Photo from the Nobel Foundation archive.
Herbert A. Simon
The Sveriges Riksbank Prize in Economic Sciences in Memory of Alfred Nobel 1978
Born: 15 June 1916, Milwaukee, WI, USA
Died: 9 February 2001, Pittsburgh, PA, USA
Affiliation at the time of the award: Carnegie Mellon University, Pittsburgh, PA, USA
Prize motivation: "for his pioneering research into the decision-making process within economic organizations."
Contribution: Work in a number of fields, including the methodology of science, applied mathematical statistics, operations analysis, economics, and business administration His work is synthesized in a new theory of organizational decision-making.
Prize share: 1/1
Herbert Simon was born in Milwaukee, Wisconsin in the United States. His mother was a pianist and his father an electrical engineer who had migrated from Germany. His maternal uncle, an economist, sparked his interest in the social sciences. He first studied at the University of Chicago and was awarded a PhD in political science in 1943. After working at the University of California, Berkeley, and then at Illinois Institute of Technology in Chicago, he moved to Carnegie Mellon University in 1949. Herbert Simon was married with three children.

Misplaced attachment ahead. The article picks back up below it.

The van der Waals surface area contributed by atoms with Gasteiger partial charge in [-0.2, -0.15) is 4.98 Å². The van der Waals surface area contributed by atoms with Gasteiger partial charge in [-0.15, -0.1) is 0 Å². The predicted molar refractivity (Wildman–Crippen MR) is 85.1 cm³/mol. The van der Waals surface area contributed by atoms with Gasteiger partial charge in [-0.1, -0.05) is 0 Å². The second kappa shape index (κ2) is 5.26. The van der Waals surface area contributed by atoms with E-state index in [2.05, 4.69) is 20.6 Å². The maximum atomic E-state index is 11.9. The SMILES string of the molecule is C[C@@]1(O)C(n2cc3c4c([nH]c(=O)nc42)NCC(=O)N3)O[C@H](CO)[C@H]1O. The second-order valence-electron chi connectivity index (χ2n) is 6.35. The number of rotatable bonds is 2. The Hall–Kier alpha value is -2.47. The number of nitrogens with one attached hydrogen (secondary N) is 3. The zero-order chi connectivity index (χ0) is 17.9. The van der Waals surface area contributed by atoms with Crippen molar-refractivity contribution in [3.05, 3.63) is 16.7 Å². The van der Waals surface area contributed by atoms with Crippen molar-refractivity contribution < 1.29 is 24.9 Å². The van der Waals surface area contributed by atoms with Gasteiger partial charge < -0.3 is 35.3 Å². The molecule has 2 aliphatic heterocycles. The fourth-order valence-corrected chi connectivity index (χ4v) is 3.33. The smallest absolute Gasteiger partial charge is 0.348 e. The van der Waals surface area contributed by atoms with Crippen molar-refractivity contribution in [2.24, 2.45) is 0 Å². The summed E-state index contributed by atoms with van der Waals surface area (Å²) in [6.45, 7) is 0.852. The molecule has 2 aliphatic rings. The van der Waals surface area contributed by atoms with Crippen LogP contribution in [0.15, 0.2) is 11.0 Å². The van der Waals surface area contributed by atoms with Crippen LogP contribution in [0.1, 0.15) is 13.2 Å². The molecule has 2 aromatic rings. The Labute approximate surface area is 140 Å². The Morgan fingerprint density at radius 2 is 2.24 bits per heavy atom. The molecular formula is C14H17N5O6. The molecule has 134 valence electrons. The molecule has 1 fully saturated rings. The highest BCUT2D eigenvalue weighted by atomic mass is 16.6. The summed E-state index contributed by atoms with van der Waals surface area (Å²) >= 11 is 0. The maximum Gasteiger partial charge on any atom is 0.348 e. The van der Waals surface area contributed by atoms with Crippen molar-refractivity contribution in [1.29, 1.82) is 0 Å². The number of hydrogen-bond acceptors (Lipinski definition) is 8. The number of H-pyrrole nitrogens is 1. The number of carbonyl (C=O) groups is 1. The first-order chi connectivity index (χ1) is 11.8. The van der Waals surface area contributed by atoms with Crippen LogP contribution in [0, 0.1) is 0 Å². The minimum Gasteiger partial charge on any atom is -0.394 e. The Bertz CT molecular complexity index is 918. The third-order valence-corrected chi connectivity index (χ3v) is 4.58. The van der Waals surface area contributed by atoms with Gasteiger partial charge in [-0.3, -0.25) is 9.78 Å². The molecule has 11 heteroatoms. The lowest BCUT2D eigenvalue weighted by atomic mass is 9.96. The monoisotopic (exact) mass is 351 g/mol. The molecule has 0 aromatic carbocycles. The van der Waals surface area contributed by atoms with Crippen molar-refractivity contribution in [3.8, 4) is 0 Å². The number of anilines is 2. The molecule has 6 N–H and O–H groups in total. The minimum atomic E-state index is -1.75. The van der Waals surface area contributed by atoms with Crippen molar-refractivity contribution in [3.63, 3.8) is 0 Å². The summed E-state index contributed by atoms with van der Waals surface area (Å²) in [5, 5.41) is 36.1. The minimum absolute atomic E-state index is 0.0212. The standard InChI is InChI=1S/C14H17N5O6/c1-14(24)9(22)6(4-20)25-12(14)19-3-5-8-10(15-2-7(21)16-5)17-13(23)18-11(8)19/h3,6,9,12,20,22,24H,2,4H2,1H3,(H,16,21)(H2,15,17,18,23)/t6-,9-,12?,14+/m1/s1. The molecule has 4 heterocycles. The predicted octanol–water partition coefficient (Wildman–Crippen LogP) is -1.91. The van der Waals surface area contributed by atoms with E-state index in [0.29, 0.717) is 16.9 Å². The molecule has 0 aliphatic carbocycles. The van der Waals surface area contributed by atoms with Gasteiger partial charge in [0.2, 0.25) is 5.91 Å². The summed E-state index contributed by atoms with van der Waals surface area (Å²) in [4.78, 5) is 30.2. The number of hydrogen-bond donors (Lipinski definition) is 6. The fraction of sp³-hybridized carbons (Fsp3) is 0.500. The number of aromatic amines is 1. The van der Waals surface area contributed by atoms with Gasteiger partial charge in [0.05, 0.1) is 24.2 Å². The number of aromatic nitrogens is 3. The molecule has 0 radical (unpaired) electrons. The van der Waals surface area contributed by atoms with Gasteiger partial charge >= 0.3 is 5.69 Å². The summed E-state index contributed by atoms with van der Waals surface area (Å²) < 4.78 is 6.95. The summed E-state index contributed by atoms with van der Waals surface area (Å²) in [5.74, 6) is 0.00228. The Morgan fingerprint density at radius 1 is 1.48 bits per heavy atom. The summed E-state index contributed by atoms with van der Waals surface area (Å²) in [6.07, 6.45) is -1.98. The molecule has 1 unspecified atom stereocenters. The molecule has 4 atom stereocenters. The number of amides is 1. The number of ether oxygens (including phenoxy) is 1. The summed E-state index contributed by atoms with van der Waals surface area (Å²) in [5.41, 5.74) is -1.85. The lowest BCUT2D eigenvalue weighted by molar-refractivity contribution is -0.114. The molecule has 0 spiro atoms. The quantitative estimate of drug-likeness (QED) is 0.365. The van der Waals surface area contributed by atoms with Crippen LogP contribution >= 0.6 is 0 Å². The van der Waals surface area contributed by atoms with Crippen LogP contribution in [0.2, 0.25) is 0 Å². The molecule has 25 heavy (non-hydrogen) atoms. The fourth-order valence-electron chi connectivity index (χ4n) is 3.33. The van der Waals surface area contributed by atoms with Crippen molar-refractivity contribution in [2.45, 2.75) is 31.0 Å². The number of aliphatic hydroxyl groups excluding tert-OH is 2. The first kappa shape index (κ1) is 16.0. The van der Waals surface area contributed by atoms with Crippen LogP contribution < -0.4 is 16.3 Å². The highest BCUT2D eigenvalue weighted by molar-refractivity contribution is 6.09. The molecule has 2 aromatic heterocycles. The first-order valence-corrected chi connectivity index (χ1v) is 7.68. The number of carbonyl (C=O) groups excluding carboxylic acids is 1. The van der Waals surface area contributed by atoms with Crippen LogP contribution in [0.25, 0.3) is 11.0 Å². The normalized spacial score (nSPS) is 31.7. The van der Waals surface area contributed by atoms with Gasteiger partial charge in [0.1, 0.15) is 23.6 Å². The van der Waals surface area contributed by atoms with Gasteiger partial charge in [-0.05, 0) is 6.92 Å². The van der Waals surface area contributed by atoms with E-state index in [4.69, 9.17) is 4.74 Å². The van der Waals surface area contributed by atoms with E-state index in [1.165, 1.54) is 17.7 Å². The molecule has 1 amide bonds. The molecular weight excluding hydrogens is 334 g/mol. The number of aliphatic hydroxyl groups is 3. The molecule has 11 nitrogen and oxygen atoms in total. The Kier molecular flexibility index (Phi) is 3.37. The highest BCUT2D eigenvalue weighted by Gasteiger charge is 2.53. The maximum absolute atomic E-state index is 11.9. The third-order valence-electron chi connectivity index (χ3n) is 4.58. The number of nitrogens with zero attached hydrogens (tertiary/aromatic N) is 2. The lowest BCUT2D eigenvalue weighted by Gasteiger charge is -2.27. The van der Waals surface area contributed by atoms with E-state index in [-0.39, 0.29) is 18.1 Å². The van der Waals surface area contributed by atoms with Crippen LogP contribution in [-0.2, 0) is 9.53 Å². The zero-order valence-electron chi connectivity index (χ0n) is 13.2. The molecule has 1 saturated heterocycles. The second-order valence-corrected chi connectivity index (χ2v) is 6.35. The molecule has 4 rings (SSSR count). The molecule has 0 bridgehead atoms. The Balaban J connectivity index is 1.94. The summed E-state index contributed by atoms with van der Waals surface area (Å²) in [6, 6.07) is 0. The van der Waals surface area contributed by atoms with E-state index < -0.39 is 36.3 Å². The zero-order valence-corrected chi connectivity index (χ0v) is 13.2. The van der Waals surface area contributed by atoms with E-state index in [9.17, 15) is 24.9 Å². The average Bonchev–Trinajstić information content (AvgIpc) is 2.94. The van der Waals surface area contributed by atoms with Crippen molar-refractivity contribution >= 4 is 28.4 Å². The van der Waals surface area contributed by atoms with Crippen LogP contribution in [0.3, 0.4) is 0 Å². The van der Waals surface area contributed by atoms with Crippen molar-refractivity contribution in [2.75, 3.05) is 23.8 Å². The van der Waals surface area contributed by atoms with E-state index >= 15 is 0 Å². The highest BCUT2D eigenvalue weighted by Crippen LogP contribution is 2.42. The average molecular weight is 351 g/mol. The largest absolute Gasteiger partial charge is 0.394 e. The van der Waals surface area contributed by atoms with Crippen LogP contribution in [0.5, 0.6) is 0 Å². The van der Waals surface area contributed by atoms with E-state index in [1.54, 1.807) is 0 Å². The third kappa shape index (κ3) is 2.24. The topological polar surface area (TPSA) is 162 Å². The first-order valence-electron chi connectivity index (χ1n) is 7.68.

Herbert Simon combined different scientific disciplines and considered new factors in economic theories. Established economic theories held that enterprises and entrepreneurs all acted in completely rational ways, with the maximization of their own profit as their only goal. In contrast, Simon held that when making choices all people deviate from the strictly rational, and described companies as adaptable systems, with physical, personal, and social components. Through these perspectives, he was able to write about decision-making processes in modern society in an entirely new way.